In the UK discrimination against people in providing services or in the course of business is outlawed by the Equality Act 2010. This includes the provision of accommodation, either to a tenant under a lease, or to a lodger under a licence of occupation.
Discrimination can be either direct or indirect:
Section 13 of the Equality Act 2010 describes direct discrimination as treating any person less favourably than another because of some “protected characteristic” which the person has. The list of protected characteristics in the Act includes; age, gender, disability, religion, sexual orientation, race, colour, and nationality.
Indirect discrimination in relation to tenancies, is the act of attaching some particular condition or requirement to a tenancy which, whilst it does not appear discriminatory at first glance, has a discriminatory affect because it will have a disproportionate impact on people with a particular protected characteristic.
An example could be where a landlord refuses to allow pets. This requirement may not be seen as discriminatory, but it could be considered as disability discrimination because it would prevent people who are blind and require the aid of a guide dog from taking the tenancy. In these cases the landlord must alter or waive the condition or requirement in order to accommodate the protected characteristic.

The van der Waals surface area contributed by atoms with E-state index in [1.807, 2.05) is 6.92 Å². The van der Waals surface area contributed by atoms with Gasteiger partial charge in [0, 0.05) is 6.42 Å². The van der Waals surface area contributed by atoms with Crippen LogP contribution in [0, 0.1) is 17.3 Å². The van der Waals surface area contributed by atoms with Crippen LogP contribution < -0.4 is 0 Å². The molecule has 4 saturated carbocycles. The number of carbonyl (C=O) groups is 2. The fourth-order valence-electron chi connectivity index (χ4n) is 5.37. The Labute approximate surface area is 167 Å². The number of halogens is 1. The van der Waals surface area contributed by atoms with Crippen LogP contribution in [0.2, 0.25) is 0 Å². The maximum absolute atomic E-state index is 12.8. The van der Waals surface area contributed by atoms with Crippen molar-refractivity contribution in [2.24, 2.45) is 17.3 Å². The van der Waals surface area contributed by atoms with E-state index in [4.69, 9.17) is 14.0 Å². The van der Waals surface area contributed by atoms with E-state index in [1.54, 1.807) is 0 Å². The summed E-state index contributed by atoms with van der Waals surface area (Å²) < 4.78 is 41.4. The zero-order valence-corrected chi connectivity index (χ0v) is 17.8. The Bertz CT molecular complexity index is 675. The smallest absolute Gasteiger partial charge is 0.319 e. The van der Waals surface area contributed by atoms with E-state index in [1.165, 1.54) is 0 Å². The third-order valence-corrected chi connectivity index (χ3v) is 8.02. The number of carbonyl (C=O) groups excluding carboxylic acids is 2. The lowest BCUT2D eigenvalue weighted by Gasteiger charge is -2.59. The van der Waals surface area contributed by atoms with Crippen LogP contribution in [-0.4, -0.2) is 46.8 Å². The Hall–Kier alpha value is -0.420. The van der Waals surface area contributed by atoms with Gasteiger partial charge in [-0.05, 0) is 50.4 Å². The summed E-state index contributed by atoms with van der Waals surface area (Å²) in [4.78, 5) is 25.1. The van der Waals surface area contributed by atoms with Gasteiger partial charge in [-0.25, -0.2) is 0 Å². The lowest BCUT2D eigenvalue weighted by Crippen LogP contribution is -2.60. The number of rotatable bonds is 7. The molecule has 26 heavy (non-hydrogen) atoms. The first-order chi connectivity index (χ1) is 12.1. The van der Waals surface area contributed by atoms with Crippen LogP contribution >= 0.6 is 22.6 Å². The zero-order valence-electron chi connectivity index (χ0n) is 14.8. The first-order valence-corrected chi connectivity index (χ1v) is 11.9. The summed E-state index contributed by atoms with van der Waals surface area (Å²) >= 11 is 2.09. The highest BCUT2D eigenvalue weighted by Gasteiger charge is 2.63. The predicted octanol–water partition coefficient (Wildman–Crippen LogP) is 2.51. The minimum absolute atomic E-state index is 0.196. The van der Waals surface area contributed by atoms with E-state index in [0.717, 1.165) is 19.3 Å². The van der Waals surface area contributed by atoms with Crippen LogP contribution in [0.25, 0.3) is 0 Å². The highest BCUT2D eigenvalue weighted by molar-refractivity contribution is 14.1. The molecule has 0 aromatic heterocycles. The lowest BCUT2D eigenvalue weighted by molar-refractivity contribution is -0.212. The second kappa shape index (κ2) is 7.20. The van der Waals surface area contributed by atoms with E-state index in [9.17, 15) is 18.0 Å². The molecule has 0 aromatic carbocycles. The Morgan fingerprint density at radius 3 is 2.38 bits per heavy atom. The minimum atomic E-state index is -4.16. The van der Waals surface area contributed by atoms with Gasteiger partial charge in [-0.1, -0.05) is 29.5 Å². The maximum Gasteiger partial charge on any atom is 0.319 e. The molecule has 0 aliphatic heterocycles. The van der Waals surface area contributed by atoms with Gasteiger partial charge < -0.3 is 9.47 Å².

Grounds for Discrimination
Actions which have the potential to be discriminatory may be lawful if it can be proven that it is a proportionate means of achieving a legitimate aim. For example, in the example above where a landlord lets a property subject to a condition that no animals are permitted, this is indirectly discriminatory against blind people, but may be allowable if there is a genuine health and safety reason for prohibiting guide dogs, or if the landlord is required to observe restrictive covenants which are attached to the property.
Duty to Make Reasonable Adjustments for Disability
Disability discrimination is the main type of discrimination which is most likely to be relevant to landlords. This is an area in which it is very easy for people who are not well informed to discriminate inadvertently and accidentally by not considering the needs and requirements of disabled people.
Under section 36 of the Equality Act 2010 a landlord has a duty to make reasonable adjustments to accommodate disabled tenants where an obstacle places them at a substantial disadvantage. This may include installing ramp access or other alterations to a property. The landlord would not usually be responsible for making extensive disabled access modifications to the property, but he may have to alter the terms of the tenancy agreement to allow the tenant to make these modifications.
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